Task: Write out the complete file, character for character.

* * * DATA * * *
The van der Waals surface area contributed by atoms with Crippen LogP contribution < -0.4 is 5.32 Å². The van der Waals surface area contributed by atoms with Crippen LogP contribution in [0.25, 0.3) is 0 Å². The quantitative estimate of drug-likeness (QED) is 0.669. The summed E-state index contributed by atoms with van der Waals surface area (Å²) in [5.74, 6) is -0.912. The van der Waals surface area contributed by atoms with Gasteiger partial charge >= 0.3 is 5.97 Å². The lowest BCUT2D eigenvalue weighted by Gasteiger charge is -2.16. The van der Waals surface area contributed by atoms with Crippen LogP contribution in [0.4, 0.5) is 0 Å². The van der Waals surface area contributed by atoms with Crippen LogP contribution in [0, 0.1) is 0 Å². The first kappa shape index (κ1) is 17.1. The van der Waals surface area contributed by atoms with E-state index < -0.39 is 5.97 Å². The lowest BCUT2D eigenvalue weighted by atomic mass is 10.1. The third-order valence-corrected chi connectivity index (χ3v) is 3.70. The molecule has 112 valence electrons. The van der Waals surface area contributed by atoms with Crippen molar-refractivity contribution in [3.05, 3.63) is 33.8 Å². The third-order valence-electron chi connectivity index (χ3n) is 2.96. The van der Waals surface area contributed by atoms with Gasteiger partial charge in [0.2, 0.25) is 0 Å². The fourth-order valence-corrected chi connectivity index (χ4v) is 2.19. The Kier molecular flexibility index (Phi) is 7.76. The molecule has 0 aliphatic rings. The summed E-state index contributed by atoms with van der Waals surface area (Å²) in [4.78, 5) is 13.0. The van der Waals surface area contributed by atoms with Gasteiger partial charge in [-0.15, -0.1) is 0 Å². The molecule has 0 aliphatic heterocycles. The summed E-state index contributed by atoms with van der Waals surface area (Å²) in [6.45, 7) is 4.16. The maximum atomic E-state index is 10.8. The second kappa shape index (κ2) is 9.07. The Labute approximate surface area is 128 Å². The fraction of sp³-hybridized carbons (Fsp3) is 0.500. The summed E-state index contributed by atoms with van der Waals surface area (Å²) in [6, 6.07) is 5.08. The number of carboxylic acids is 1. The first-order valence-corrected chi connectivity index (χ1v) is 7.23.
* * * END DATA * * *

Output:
The van der Waals surface area contributed by atoms with Crippen LogP contribution < -0.4 is 5.32 Å². The van der Waals surface area contributed by atoms with Crippen LogP contribution in [0.25, 0.3) is 0 Å². The quantitative estimate of drug-likeness (QED) is 0.669. The summed E-state index contributed by atoms with van der Waals surface area (Å²) in [5.74, 6) is -0.912. The van der Waals surface area contributed by atoms with Gasteiger partial charge >= 0.3 is 5.97 Å². The lowest BCUT2D eigenvalue weighted by Gasteiger charge is -2.16. The van der Waals surface area contributed by atoms with Crippen LogP contribution in [0.4, 0.5) is 0 Å². The van der Waals surface area contributed by atoms with Crippen LogP contribution in [0, 0.1) is 0 Å². The first kappa shape index (κ1) is 17.1. The van der Waals surface area contributed by atoms with E-state index < -0.39 is 5.97 Å². The lowest BCUT2D eigenvalue weighted by atomic mass is 10.1. The third-order valence-corrected chi connectivity index (χ3v) is 3.70. The molecule has 112 valence electrons. The van der Waals surface area contributed by atoms with Crippen molar-refractivity contribution in [3.05, 3.63) is 33.8 Å². The third-order valence-electron chi connectivity index (χ3n) is 2.96. The van der Waals surface area contributed by atoms with Gasteiger partial charge in [0.2, 0.25) is 0 Å². The fourth-order valence-corrected chi connectivity index (χ4v) is 2.19. The Kier molecular flexibility index (Phi) is 7.76. The molecule has 0 aliphatic rings. The summed E-state index contributed by atoms with van der Waals surface area (Å²) in [4.78, 5) is 13.0. The van der Waals surface area contributed by atoms with Gasteiger partial charge in [-0.15, -0.1) is 0 Å². The molecule has 0 aliphatic heterocycles. The summed E-state index contributed by atoms with van der Waals surface area (Å²) in [6.45, 7) is 4.16. The maximum atomic E-state index is 10.8. The second kappa shape index (κ2) is 9.07. The Labute approximate surface area is 128 Å². The fraction of sp³-hybridized carbons (Fsp3) is 0.500. The summed E-state index contributed by atoms with van der Waals surface area (Å²) in [6, 6.07) is 5.08. The number of carboxylic acids is 1. The first-order valence-corrected chi connectivity index (χ1v) is 7.23.